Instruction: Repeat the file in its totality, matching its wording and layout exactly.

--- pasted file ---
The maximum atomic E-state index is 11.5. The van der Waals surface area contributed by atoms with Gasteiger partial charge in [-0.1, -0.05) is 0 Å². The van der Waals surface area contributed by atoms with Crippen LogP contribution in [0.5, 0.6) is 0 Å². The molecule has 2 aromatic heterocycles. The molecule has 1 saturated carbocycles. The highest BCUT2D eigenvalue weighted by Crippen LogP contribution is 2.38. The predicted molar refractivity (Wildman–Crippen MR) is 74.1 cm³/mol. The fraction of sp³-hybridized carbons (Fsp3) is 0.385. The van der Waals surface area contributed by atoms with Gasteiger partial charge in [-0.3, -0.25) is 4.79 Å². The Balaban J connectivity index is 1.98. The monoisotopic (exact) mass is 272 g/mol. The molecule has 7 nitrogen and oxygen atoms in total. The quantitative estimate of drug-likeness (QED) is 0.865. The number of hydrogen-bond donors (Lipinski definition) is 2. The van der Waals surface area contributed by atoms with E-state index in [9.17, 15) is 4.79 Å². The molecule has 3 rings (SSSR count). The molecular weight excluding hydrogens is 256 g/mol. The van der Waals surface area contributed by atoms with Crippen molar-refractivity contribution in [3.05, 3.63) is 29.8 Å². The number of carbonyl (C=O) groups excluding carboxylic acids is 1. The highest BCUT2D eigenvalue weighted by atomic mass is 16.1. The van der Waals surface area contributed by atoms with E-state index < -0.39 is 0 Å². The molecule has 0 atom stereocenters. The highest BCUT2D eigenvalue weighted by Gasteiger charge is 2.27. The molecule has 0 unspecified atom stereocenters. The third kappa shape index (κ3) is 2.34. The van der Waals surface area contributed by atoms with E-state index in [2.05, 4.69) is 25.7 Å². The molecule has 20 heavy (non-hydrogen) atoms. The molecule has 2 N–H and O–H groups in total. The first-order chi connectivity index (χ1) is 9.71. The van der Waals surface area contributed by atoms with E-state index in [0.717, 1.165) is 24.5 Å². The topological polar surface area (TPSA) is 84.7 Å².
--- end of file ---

The maximum atomic E-state index is 11.5. The van der Waals surface area contributed by atoms with Gasteiger partial charge in [-0.1, -0.05) is 0 Å². The van der Waals surface area contributed by atoms with Crippen LogP contribution in [0.5, 0.6) is 0 Å². The molecule has 2 aromatic heterocycles. The molecule has 1 saturated carbocycles. The highest BCUT2D eigenvalue weighted by Crippen LogP contribution is 2.38. The predicted molar refractivity (Wildman–Crippen MR) is 74.1 cm³/mol. The fraction of sp³-hybridized carbons (Fsp3) is 0.385. The van der Waals surface area contributed by atoms with Gasteiger partial charge in [-0.3, -0.25) is 4.79 Å². The Balaban J connectivity index is 1.98. The monoisotopic (exact) mass is 272 g/mol. The molecule has 7 nitrogen and oxygen atoms in total. The quantitative estimate of drug-likeness (QED) is 0.865. The number of hydrogen-bond donors (Lipinski definition) is 2. The van der Waals surface area contributed by atoms with E-state index in [9.17, 15) is 4.79 Å². The molecule has 3 rings (SSSR count). The molecular weight excluding hydrogens is 256 g/mol. The van der Waals surface area contributed by atoms with Crippen molar-refractivity contribution in [3.05, 3.63) is 29.8 Å². The number of carbonyl (C=O) groups excluding carboxylic acids is 1. The highest BCUT2D eigenvalue weighted by atomic mass is 16.1. The van der Waals surface area contributed by atoms with E-state index < -0.39 is 0 Å². The molecule has 0 atom stereocenters. The highest BCUT2D eigenvalue weighted by Gasteiger charge is 2.27. The molecule has 0 unspecified atom stereocenters. The third kappa shape index (κ3) is 2.34. The van der Waals surface area contributed by atoms with E-state index in [2.05, 4.69) is 25.7 Å². The molecule has 20 heavy (non-hydrogen) atoms. The molecule has 2 N–H and O–H groups in total. The first-order chi connectivity index (χ1) is 9.71. The van der Waals surface area contributed by atoms with E-state index in [0.717, 1.165) is 24.5 Å². The topological polar surface area (TPSA) is 84.7 Å².